Kitchen Garden Guides

Wednesday, July 3, 2013

At The Shack, at last

imageThe Shack is a tiny, old, weather-beaten dwelling at the end of a dead-end road, on a little known stretch of beach on Yorke Peninsula, South Australia.

As I write this I look out to the west, across Spencer Gulf, the beach only meters from my window. The sea is very calm and a small swell laps the shore as the sun heads towards the horizon…. I have been for a walk on the beach, as you can see by the sand and seaweed still on my feet! Apologies for the salty window!

As the now shopless (another story!) “town” gradually is found by city-dwellers keen to build a mansion to match their city lives (a good 200 kms away), our shack, in its original condition, is one of only a few to remain. But matter it does not because no-one can take away the view and the peace it gives all who relax here. As the houses back behind the shack grow ever taller to see over those of us with a front row position, I shrug and don’t care a jot.

This tiny, simple shack holds an enormous place in the hearts of my family. Almost every school holiday, all year round, we packed the car and headed to the shack; in summer for a month or more. Never having owned a motor boat, the beach in front of the shack would be littered with an odd collection of much-loved boards, canoes, a tinny and a funny, old, green catamaran we called Kermit.

There is no mobile phone coverage, no internet and not even any TV signal reaches us. I used to try to remember to listen to the gardening show on the radio, but I soon forgot what day it was. We don’t have a landline here either and no visiting child was ever allowed any electronic toys. Who needs such things with the sea literally at our doorstep? We have rain water and electricity. The rain that falls here, far away from cities, I am sure is a tonic for life; the salty sea spray falling with the rain, I think, keeping the tank water pristine.

Not much changes on the two and a half hour drive from Adelaide, except the farm sheds get bigger annually and the colour of the land changes as the grain crops mature through the seasons. But today I noticed something that, on reflection, made me laugh out loud; suddenly the roads have signs and names! Up until now I had not realised that most of the roads around here were nameless until I thought about how we used to describe a route to a beach or town, to a visitor…..”Oh you turn left on the good, dirt road by the broken down Telstra hut…. don’t take the one before because it gets all rutted/ turns into a farm track/ just ends in the sand dunes….. and if you get to the paddock with just a stone chimney standing, then you’ve gone too far…. etc”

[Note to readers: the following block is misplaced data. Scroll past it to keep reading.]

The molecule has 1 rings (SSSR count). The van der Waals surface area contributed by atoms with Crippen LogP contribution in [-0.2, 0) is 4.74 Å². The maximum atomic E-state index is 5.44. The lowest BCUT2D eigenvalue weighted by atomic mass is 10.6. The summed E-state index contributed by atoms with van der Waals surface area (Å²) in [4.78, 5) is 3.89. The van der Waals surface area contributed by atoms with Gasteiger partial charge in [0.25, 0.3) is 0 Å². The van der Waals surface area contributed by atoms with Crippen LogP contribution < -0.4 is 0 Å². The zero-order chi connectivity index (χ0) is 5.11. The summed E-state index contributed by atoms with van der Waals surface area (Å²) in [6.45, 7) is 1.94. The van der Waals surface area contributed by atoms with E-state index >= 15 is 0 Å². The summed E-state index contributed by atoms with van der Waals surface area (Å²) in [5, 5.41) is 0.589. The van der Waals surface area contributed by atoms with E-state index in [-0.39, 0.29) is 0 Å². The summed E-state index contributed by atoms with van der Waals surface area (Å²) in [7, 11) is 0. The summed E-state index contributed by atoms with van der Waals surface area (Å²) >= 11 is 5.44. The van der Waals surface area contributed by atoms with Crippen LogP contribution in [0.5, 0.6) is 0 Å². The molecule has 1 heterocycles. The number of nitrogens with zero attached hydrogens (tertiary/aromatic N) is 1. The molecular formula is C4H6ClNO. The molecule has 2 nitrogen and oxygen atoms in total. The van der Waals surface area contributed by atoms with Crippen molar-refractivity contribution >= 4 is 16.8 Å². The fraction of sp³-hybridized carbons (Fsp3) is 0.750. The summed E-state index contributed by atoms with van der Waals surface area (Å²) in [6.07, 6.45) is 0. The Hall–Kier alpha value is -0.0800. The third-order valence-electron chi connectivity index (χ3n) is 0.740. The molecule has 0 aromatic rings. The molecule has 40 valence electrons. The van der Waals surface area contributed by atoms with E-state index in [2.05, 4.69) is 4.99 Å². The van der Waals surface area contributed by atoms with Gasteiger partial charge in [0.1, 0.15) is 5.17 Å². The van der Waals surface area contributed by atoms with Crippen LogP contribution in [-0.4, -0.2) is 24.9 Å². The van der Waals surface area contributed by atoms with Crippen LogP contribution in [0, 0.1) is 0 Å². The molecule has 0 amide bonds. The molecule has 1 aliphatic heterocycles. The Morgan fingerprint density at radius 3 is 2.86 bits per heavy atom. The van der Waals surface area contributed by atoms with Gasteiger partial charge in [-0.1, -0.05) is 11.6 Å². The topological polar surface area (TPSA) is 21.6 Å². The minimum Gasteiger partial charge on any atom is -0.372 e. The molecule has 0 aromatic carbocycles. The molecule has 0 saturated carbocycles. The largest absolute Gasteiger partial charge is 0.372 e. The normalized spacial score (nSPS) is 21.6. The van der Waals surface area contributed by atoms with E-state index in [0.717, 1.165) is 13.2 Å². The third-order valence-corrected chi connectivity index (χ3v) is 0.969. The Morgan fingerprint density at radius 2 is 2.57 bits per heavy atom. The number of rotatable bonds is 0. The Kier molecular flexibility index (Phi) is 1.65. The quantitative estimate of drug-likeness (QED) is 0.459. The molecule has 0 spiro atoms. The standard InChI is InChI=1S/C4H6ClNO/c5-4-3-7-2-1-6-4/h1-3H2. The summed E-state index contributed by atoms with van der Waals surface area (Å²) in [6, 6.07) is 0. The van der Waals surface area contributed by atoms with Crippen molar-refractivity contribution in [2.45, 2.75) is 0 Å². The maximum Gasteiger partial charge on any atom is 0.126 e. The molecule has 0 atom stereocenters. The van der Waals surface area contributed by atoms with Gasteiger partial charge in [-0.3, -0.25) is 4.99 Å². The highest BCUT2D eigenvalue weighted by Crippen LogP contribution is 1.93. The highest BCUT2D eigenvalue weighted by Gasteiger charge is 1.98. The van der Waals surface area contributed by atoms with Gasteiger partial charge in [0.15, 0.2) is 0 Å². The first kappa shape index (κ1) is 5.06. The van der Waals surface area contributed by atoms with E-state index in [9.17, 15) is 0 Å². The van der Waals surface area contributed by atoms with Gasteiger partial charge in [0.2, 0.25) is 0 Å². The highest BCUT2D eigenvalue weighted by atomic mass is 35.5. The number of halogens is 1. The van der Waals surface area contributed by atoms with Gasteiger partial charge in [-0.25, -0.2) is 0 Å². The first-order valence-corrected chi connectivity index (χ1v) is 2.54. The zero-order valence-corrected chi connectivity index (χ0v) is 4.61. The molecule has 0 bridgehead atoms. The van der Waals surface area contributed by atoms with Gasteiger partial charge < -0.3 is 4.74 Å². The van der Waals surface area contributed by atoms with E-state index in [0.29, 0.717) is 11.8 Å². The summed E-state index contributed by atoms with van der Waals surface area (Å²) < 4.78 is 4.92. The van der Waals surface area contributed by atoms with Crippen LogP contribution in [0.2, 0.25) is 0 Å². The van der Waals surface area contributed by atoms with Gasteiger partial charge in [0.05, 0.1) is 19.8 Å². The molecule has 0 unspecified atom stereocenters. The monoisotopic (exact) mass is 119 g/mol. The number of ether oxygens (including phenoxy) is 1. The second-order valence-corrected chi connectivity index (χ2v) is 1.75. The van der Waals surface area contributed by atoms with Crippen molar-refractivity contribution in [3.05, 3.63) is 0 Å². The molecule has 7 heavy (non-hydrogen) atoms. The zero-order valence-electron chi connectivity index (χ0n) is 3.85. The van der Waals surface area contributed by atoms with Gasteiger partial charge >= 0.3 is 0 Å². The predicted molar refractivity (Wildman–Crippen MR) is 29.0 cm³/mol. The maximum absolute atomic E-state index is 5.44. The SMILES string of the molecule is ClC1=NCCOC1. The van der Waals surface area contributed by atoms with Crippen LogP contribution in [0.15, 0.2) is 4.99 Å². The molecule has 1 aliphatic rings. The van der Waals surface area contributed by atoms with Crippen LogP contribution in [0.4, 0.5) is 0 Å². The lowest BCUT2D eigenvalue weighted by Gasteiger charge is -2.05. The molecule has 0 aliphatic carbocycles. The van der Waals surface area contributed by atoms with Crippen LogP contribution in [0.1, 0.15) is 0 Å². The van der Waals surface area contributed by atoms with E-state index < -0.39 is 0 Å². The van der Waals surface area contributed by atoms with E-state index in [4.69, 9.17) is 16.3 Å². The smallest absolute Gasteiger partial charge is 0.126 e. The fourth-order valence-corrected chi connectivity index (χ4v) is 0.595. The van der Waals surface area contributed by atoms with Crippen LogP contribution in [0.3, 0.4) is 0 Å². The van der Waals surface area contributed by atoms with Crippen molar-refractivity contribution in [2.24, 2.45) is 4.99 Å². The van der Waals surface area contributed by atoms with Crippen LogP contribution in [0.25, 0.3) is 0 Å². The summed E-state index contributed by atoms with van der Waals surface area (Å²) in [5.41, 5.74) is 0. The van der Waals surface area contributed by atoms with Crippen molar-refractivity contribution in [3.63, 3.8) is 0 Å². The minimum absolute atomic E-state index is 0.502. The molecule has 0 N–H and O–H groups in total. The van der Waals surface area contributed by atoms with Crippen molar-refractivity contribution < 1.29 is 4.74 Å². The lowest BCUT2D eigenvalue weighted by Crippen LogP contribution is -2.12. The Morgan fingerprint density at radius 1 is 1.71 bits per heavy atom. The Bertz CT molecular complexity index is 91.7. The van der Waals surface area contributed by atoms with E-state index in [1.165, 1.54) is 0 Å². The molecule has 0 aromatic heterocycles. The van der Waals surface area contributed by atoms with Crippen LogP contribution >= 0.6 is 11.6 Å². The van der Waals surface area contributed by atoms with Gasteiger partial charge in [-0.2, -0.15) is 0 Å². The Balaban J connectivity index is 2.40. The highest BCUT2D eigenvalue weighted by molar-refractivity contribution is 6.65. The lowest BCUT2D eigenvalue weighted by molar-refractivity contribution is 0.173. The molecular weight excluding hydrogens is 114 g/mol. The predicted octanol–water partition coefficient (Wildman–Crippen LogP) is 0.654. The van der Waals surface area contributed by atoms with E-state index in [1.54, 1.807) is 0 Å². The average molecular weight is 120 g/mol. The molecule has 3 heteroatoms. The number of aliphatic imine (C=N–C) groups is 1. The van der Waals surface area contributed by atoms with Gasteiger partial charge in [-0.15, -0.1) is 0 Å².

I feel quite peeved about these signs. Who made up the names? Why do we suddenly need road signs now? Can’t somewhere in the world be left a bit ambiguous and unmarked? Well, there are no roads in front of the shack, so I really shouldn’t be so bothered.

The clouds have cleared from the horizon and there might be a nice sunset. Time to get dinner….. I sooooo love the oven here! It is a quiet, solid, Simpson 2001 (built in the days when 2001 was way in the future!). I found it at a second hand shop; it and its identical twin. The man said that each of them had things wrong with them but someone handy could combine the 2 and get one good one out of it. So I got them really cheap, we brought them over here on the trailer and my then husband did a fabulous job, as I knew he would. The kitchen in the shack is too small for an oven! So, it sits neatly inside the back door, next to a fishing rod and the broom, which is great in summer because the heat doesn’t get into the rest of the shack when I am cooking.

imageA flimsy, painted cupboard divides part of the living room from my bedroom. I wake in the morning, throw back the curtains and sit in bed with a coffee, watching the sea begin the day with me.

It is glassy calm and already dolphins can be seen close to shore, one just lying still and basking in the warm sun before leisurely cruising around, looking for breakfast.

We bought the shack as it was, fully fitted out with furniture and sheets and cutlery, all very dated but comfortable. We have hardly changed a thing and now the chairs are called retro and probably worth holding onto!

I did bring over lots of kitchen utensils, good knives, baking requirements and pots and pans because holidays are a time when I love to cook and it was here that I learned to make do. I would bring cook books from the library but the ingredients were never available in rural S.A. so I had to improvise and what fun that was. Hugh even started making gorgeous cakes here and selling them to the neighbours as there was nothing half as good for sale for 200kms!

But that was all a lifetime ago. Still, nothing is better than time at the shack.

Life is good. Get there fast, then take it slow…..









                                   Snaps from a few days alone in paradise



AlexF said...

Oh I miss balgowan!

Michelle said...

Oh Kate, that sounds like heaven, a panacea for the modern hustle and bustle of Cygnet.

Such a beautiful piece of writing.

africanaussie said...

wow Kate, you live in a beautiful part of Tasmania, and then you holiday at this little shack on the beach. It looks awesome - enjoy your time there!